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Meet Ma Joye

Stop Hidden Hunger

Portrait of Ma Joye

Nonhlanhla Joye, also known as Ma Joye, has a name that speaks volumes about her journey. It translates to “fortunate one” and embodies her resilience and success despite significant challenges.

In 2014, when she was diagnosed with cancer and weakened by the illness, Ma Joye could no longer work as a psychologist.

However, as the sole provider for her family, she turned to agriculture. Drawing on the knowledge passed down by her farming parents, she began growing onions, carrots, cabbage, and spinach on a small plot of land in a Durban township. Unfortunately, her first harvest was devoured by the neighbors’ chickens.

Ma Joye developed a low-tech growing system

Undeterred, Ma Joye developed a farming system using plastic bags and a few wooden planks. Not only did this system protect her crops from animals, but it was also so effective that she could sell a significant portion of her produce. A true low-tech innovation!

Ma Joye's low-tech system

Inspired by her success, after recovering from her illness, Ma Joye founded Umgibe and started spreading the system, particularly in schools, to contribute to food security.

But she didn’t stop there. She purchased a piece of land and established a training academy for aspiring farmers, encompassing the entire value chain, including food processing. Simultaneously, she created a marketing system to cater to larger local buyers. She has now built 160 agricultural organic cooperatives, providing income for nearly 3,000 small-scale farmers and their families. In doing so, she actively contributes to stopping rural-urban migration and breaking the cycle of poverty.

Seedpreneur Program

Her current project is the Seedpreneur Program. In this program, she and her community champions teach children and youth in schools how to grow their own vegetables and even earn money from it.


The children receive seeds, soil, and seed trays and nurture the seeds into seedlings at home. With the first 20% of the seeds, the children can establish their own vegetable gardens. They sell the remaining seedlings to the agricultural cooperatives. This way, children as young as four years old learn how to feed themselves and become economically independent.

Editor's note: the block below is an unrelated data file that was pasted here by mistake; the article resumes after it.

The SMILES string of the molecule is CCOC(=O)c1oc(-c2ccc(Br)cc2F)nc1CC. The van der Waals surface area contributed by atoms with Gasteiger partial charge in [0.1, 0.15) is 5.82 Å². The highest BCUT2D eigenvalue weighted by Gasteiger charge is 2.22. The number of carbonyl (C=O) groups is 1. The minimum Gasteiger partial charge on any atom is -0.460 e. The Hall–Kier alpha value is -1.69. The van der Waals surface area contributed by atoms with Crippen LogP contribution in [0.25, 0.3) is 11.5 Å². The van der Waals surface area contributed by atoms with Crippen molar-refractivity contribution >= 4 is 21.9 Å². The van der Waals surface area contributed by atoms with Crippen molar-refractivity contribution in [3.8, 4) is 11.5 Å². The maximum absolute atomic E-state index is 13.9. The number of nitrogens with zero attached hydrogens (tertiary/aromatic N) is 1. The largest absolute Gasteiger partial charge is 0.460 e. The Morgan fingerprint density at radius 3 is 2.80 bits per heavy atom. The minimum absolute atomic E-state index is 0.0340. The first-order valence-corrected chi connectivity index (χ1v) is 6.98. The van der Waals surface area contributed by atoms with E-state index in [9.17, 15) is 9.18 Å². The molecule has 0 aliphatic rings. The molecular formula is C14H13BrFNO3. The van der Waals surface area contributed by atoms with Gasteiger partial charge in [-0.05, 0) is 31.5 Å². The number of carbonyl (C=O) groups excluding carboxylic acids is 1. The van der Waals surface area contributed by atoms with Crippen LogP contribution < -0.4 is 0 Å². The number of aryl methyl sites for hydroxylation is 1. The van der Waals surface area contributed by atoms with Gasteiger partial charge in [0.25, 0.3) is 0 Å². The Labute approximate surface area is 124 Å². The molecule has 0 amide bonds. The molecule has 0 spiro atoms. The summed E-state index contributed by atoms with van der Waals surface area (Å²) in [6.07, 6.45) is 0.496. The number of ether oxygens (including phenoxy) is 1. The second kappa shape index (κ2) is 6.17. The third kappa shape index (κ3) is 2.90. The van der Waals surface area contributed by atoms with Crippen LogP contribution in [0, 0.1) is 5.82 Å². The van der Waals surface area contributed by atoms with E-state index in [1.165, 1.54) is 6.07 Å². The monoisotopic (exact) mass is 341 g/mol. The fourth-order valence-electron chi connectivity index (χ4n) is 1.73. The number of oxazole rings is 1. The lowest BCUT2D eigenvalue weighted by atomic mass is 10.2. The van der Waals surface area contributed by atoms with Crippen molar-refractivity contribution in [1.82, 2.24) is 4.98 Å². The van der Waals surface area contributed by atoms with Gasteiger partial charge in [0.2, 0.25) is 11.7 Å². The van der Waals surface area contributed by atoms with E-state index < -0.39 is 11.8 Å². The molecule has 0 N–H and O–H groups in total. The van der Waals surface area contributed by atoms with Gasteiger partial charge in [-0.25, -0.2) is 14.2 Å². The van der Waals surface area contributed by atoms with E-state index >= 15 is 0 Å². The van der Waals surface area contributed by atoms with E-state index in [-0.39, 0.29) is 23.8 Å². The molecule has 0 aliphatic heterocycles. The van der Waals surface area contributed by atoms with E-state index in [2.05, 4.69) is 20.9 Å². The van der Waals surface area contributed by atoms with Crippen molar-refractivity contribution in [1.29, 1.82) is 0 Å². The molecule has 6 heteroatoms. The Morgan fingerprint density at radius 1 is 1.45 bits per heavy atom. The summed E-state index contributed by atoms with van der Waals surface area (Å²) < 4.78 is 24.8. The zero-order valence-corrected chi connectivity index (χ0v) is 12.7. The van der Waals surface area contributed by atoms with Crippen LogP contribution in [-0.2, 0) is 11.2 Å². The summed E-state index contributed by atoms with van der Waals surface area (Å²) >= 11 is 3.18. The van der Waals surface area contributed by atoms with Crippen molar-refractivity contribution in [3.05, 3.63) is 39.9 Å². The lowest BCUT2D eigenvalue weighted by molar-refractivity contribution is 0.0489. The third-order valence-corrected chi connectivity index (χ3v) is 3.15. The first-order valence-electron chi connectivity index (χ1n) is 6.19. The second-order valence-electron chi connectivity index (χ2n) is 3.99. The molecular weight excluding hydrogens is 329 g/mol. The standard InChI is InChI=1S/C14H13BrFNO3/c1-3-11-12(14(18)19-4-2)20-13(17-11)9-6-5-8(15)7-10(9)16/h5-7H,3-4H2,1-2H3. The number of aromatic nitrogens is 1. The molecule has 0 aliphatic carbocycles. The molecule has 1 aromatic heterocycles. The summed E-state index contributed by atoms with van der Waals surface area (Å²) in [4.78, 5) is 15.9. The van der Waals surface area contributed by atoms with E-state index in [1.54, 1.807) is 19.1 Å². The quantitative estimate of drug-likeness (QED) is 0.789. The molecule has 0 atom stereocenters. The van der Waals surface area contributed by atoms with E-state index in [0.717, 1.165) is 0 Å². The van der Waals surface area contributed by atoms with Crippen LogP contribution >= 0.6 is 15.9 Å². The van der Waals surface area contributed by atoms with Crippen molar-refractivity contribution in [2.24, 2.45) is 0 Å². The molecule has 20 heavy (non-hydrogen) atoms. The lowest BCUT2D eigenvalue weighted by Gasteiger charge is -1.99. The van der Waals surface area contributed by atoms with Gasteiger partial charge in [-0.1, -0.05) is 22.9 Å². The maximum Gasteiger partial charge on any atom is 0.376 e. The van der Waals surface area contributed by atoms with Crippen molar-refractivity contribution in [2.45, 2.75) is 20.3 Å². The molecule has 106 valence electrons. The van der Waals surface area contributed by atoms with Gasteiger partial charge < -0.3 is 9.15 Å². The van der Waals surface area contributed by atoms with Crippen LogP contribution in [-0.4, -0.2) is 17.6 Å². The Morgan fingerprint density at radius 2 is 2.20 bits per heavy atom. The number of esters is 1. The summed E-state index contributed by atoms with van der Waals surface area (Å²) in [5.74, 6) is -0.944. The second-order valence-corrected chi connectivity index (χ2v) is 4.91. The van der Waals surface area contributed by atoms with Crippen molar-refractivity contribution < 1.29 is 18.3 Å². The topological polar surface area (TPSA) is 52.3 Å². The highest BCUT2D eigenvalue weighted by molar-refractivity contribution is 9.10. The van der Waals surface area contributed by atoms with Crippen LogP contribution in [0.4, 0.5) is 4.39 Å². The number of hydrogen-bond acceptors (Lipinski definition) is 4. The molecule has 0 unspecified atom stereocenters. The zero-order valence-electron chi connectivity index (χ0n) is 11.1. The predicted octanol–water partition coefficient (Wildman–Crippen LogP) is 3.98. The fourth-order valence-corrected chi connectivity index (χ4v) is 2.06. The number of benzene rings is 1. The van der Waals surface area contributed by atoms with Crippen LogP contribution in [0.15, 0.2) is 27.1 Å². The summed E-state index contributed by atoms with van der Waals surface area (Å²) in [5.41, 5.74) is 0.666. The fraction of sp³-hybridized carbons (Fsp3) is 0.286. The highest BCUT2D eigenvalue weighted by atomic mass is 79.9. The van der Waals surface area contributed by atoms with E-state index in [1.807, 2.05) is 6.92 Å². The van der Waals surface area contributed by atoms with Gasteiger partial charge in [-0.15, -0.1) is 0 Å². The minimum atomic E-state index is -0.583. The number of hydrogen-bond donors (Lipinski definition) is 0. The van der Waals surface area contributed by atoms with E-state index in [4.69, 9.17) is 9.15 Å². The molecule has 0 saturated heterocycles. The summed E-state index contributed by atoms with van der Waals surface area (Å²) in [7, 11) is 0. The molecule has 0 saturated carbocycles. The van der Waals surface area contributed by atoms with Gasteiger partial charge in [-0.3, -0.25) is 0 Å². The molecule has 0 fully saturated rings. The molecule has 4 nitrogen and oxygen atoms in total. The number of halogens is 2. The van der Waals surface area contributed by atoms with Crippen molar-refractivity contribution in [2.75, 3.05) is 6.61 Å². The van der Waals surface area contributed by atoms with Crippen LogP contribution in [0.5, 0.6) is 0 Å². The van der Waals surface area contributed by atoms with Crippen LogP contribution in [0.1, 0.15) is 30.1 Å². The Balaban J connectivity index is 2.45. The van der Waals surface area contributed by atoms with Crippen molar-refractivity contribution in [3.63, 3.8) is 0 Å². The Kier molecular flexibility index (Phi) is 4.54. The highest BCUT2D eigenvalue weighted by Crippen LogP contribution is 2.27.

Besides training children in agriculture and entrepreneurship, another positive side effect is that surrounding communities and small-scale farmers can access affordable seedlings, which are usually scarce. Such, Ma Joye is essentially creating a mobile, living greenhouse. By now, Ma Joye operates her Seedpreur program in over 100 schools.

We at dooiy believe that Ma Joye’s unique Seedpreneur Program could make a significant contribution to eradicating hunger in many communities and restoring dignity to people.

Become a change-maker yourself

If you want to be part of this journey, please get in touch with Ma Joye and replicate her program in your community.

Or - if you are able to contribute financially, please support Ma Joye in making a lasting impact on even more youth. With a contribution of €1,000 (~R20,000), Ma Joye can provide planting materials and training for 100 children at a school for an entire year. Following this initial support, the program becomes self-sustaining, empowering children to generate income and cultivate their own nutritious vegetables.

To contact Ma Joye, visit her dooiy partner profile.

Ma Joye's low-tech system

Nonhlanhla Joye is a multi-award winning farmer, a social entrepreneur, public speaker, skills development facilitator, food security activist and CEO of Umgibe Farming Organics. She lives in Kwazulu-Natal, South Africa.

All images provided by Umgibe.

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On dooiy you find fun and easy hacks that make life easier. Just follow our simple step-by-step guides and create something for your home or community with little materials and tools. Want to start a business? dooiy might be the perfect starting point for you.

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